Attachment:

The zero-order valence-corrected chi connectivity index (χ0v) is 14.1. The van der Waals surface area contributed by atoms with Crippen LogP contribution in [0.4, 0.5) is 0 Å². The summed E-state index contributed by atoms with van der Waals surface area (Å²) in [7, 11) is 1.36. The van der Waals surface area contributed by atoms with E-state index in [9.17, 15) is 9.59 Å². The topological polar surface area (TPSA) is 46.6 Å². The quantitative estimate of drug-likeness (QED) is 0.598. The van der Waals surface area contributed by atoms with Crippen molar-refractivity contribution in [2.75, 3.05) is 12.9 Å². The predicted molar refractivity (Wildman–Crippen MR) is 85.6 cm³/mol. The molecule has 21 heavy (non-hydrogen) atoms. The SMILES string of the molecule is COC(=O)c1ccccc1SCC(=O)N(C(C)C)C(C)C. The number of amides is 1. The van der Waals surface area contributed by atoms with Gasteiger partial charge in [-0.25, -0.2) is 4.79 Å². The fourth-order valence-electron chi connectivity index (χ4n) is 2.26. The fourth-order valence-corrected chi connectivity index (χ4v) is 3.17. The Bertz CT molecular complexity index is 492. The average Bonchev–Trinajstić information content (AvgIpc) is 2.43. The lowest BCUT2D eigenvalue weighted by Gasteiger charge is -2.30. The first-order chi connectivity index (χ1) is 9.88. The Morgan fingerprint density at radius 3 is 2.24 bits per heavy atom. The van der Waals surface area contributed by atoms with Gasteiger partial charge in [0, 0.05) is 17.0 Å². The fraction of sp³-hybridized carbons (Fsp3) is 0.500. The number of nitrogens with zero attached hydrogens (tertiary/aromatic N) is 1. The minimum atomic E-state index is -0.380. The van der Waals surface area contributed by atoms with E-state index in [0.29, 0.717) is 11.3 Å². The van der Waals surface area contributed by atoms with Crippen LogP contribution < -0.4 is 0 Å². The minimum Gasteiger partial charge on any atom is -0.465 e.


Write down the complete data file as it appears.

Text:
The zero-order valence-corrected chi connectivity index (χ0v) is 14.1. The van der Waals surface area contributed by atoms with Crippen LogP contribution in [0.4, 0.5) is 0 Å². The summed E-state index contributed by atoms with van der Waals surface area (Å²) in [7, 11) is 1.36. The van der Waals surface area contributed by atoms with E-state index in [9.17, 15) is 9.59 Å². The topological polar surface area (TPSA) is 46.6 Å². The quantitative estimate of drug-likeness (QED) is 0.598. The van der Waals surface area contributed by atoms with Crippen molar-refractivity contribution in [2.75, 3.05) is 12.9 Å². The predicted molar refractivity (Wildman–Crippen MR) is 85.6 cm³/mol. The molecule has 21 heavy (non-hydrogen) atoms. The SMILES string of the molecule is COC(=O)c1ccccc1SCC(=O)N(C(C)C)C(C)C. The number of amides is 1. The van der Waals surface area contributed by atoms with Gasteiger partial charge in [-0.25, -0.2) is 4.79 Å². The fourth-order valence-electron chi connectivity index (χ4n) is 2.26. The fourth-order valence-corrected chi connectivity index (χ4v) is 3.17. The Bertz CT molecular complexity index is 492. The average Bonchev–Trinajstić information content (AvgIpc) is 2.43. The lowest BCUT2D eigenvalue weighted by Gasteiger charge is -2.30. The first-order chi connectivity index (χ1) is 9.88. The Morgan fingerprint density at radius 3 is 2.24 bits per heavy atom. The van der Waals surface area contributed by atoms with Gasteiger partial charge in [0, 0.05) is 17.0 Å². The fraction of sp³-hybridized carbons (Fsp3) is 0.500. The number of nitrogens with zero attached hydrogens (tertiary/aromatic N) is 1. The minimum atomic E-state index is -0.380. The van der Waals surface area contributed by atoms with E-state index in [0.29, 0.717) is 11.3 Å². The van der Waals surface area contributed by atoms with Crippen LogP contribution < -0.4 is 0 Å². The minimum Gasteiger partial charge on any atom is -0.465 e.